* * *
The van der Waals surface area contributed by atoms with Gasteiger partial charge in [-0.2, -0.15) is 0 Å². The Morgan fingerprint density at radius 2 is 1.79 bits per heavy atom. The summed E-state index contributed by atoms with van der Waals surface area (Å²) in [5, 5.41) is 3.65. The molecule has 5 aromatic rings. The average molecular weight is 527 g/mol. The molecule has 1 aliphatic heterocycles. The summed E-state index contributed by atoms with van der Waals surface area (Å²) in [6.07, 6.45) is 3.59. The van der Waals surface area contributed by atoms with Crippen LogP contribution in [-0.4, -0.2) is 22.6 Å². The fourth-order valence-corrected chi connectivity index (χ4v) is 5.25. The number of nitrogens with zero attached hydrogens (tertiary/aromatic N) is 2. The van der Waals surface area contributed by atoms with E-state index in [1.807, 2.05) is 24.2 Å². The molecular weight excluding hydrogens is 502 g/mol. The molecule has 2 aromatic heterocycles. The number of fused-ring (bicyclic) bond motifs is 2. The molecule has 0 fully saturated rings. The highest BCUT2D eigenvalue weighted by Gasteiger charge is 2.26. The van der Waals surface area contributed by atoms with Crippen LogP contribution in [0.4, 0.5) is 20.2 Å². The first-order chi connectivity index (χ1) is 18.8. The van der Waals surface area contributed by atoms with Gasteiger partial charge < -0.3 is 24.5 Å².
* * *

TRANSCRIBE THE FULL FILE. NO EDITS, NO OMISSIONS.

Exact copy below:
The van der Waals surface area contributed by atoms with Gasteiger partial charge in [-0.2, -0.15) is 0 Å². The Morgan fingerprint density at radius 2 is 1.79 bits per heavy atom. The summed E-state index contributed by atoms with van der Waals surface area (Å²) in [5, 5.41) is 3.65. The molecule has 5 aromatic rings. The average molecular weight is 527 g/mol. The molecule has 1 aliphatic heterocycles. The summed E-state index contributed by atoms with van der Waals surface area (Å²) in [6.07, 6.45) is 3.59. The van der Waals surface area contributed by atoms with Crippen LogP contribution in [-0.4, -0.2) is 22.6 Å². The fourth-order valence-corrected chi connectivity index (χ4v) is 5.25. The number of nitrogens with zero attached hydrogens (tertiary/aromatic N) is 2. The van der Waals surface area contributed by atoms with E-state index in [1.807, 2.05) is 24.2 Å². The molecular weight excluding hydrogens is 502 g/mol. The molecule has 2 aromatic heterocycles. The number of fused-ring (bicyclic) bond motifs is 2. The molecule has 0 fully saturated rings. The highest BCUT2D eigenvalue weighted by Gasteiger charge is 2.26. The van der Waals surface area contributed by atoms with Crippen LogP contribution in [0.4, 0.5) is 20.2 Å². The first-order chi connectivity index (χ1) is 18.8. The van der Waals surface area contributed by atoms with Gasteiger partial charge < -0.3 is 24.5 Å².